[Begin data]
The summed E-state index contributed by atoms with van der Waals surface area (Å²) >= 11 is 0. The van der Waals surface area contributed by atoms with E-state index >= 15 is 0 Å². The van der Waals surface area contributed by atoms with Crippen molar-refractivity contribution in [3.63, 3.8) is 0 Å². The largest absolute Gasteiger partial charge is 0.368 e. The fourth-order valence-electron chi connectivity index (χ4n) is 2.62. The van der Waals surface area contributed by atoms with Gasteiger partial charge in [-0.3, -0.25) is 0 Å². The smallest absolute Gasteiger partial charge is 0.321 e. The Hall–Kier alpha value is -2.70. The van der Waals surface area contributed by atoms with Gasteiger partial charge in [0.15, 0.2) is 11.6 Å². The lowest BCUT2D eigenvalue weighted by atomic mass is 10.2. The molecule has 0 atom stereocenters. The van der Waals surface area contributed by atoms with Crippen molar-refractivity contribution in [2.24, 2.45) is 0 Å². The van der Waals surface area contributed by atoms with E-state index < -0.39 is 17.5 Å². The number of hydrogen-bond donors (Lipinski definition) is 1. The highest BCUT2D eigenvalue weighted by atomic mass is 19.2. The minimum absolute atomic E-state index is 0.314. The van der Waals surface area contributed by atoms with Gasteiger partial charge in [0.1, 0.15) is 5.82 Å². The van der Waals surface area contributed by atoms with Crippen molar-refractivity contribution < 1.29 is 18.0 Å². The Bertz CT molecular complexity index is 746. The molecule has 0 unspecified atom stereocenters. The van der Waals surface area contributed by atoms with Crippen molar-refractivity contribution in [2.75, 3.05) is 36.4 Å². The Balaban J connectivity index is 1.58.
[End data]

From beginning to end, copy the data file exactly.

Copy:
The summed E-state index contributed by atoms with van der Waals surface area (Å²) >= 11 is 0. The van der Waals surface area contributed by atoms with E-state index >= 15 is 0 Å². The van der Waals surface area contributed by atoms with Crippen molar-refractivity contribution in [3.63, 3.8) is 0 Å². The largest absolute Gasteiger partial charge is 0.368 e. The fourth-order valence-electron chi connectivity index (χ4n) is 2.62. The van der Waals surface area contributed by atoms with Gasteiger partial charge in [-0.3, -0.25) is 0 Å². The smallest absolute Gasteiger partial charge is 0.321 e. The Hall–Kier alpha value is -2.70. The van der Waals surface area contributed by atoms with Gasteiger partial charge in [0.15, 0.2) is 11.6 Å². The lowest BCUT2D eigenvalue weighted by atomic mass is 10.2. The molecule has 0 atom stereocenters. The van der Waals surface area contributed by atoms with Crippen molar-refractivity contribution in [2.24, 2.45) is 0 Å². The van der Waals surface area contributed by atoms with E-state index < -0.39 is 17.5 Å². The number of hydrogen-bond donors (Lipinski definition) is 1. The highest BCUT2D eigenvalue weighted by atomic mass is 19.2. The minimum absolute atomic E-state index is 0.314. The van der Waals surface area contributed by atoms with Gasteiger partial charge in [0.1, 0.15) is 5.82 Å². The van der Waals surface area contributed by atoms with Crippen molar-refractivity contribution < 1.29 is 18.0 Å². The Bertz CT molecular complexity index is 746. The molecule has 0 unspecified atom stereocenters. The van der Waals surface area contributed by atoms with Crippen molar-refractivity contribution in [2.75, 3.05) is 36.4 Å². The Balaban J connectivity index is 1.58.